SOURCE: Queensland Centre of Intellectual and Developmental Disability, School of Medicine, The University of Queensland, Mater Hospital, South Brisbane, Queensland, Australia. firstname.lastname@example.org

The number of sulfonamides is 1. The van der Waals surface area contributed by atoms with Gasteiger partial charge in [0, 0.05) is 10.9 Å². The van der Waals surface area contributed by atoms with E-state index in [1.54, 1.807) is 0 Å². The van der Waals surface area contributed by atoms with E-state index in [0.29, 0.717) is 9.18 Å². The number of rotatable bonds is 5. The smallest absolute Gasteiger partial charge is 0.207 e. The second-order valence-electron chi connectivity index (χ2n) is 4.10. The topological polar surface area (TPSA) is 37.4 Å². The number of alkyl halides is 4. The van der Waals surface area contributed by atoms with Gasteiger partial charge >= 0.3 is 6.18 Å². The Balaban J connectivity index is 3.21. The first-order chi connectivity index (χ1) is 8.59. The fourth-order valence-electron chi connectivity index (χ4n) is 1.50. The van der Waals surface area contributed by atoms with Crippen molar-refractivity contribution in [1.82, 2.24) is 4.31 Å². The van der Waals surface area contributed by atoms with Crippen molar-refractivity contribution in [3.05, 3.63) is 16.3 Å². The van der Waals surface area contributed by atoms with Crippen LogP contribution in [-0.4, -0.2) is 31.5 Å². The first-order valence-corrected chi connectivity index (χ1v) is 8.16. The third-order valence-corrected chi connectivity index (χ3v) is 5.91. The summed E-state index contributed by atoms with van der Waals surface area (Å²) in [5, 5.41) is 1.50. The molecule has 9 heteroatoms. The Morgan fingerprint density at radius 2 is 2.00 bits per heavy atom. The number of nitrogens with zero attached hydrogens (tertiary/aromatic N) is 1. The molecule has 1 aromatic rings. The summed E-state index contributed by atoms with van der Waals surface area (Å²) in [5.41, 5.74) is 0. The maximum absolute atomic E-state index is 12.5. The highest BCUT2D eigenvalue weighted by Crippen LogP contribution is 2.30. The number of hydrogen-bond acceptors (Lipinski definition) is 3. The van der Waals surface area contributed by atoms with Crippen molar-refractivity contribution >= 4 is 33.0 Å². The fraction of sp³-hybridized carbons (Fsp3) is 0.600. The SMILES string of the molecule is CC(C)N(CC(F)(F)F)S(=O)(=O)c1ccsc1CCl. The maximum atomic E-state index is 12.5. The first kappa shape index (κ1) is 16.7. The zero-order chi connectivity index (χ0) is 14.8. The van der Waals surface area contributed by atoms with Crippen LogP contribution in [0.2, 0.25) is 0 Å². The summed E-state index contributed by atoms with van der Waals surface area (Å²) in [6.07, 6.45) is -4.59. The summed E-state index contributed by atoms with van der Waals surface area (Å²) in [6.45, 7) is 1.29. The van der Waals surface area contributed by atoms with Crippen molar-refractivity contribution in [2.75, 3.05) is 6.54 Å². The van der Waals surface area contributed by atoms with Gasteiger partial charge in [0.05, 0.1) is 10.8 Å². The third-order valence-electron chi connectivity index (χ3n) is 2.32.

Health screening has been shown to have beneficial effects on health outcomes in adults with intellectual disability. However, the nature of the population, which makes it difficult to recruit, has meant past studies have been relatively small and effect estimates unstable. This study conducted a pooled analysis of two randomised trials and one cohort study, containing a total of 795 participants. Use of a simple, low-cost screening tool produced substantial increases in health-promotion and disease-prevention activity, when compared with usual care.